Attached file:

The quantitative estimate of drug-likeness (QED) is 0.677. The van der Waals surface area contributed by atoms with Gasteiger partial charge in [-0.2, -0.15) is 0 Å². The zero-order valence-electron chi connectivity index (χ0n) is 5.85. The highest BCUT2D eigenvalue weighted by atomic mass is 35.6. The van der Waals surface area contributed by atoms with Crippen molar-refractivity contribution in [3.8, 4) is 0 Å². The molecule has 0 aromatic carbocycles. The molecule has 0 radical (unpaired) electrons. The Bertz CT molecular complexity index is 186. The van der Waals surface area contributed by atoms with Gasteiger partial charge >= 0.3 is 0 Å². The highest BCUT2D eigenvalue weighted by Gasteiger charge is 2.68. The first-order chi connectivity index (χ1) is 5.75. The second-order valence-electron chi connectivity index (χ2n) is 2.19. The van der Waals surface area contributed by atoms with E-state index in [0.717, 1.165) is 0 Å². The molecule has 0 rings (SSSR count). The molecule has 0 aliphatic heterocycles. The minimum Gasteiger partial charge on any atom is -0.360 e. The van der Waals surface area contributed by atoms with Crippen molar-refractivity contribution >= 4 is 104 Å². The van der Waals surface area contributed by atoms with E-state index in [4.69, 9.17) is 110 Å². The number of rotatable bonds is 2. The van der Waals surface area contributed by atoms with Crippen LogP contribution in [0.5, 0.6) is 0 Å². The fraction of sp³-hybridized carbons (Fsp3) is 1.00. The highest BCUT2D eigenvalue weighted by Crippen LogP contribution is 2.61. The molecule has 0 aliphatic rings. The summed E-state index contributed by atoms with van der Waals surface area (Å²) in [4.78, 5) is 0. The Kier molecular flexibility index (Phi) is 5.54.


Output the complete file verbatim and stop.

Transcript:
The quantitative estimate of drug-likeness (QED) is 0.677. The van der Waals surface area contributed by atoms with Gasteiger partial charge in [-0.2, -0.15) is 0 Å². The zero-order valence-electron chi connectivity index (χ0n) is 5.85. The highest BCUT2D eigenvalue weighted by atomic mass is 35.6. The van der Waals surface area contributed by atoms with Crippen molar-refractivity contribution in [3.8, 4) is 0 Å². The molecule has 0 aromatic carbocycles. The molecule has 0 radical (unpaired) electrons. The Bertz CT molecular complexity index is 186. The van der Waals surface area contributed by atoms with Gasteiger partial charge >= 0.3 is 0 Å². The highest BCUT2D eigenvalue weighted by Gasteiger charge is 2.68. The first-order chi connectivity index (χ1) is 5.75. The second-order valence-electron chi connectivity index (χ2n) is 2.19. The van der Waals surface area contributed by atoms with E-state index in [0.717, 1.165) is 0 Å². The molecule has 0 rings (SSSR count). The molecule has 0 aliphatic heterocycles. The minimum Gasteiger partial charge on any atom is -0.360 e. The van der Waals surface area contributed by atoms with Crippen molar-refractivity contribution >= 4 is 104 Å². The van der Waals surface area contributed by atoms with E-state index in [4.69, 9.17) is 110 Å². The number of rotatable bonds is 2. The van der Waals surface area contributed by atoms with Crippen LogP contribution in [0.5, 0.6) is 0 Å². The fraction of sp³-hybridized carbons (Fsp3) is 1.00. The highest BCUT2D eigenvalue weighted by Crippen LogP contribution is 2.61. The molecule has 0 aliphatic rings. The summed E-state index contributed by atoms with van der Waals surface area (Å²) in [4.78, 5) is 0. The Kier molecular flexibility index (Phi) is 5.54.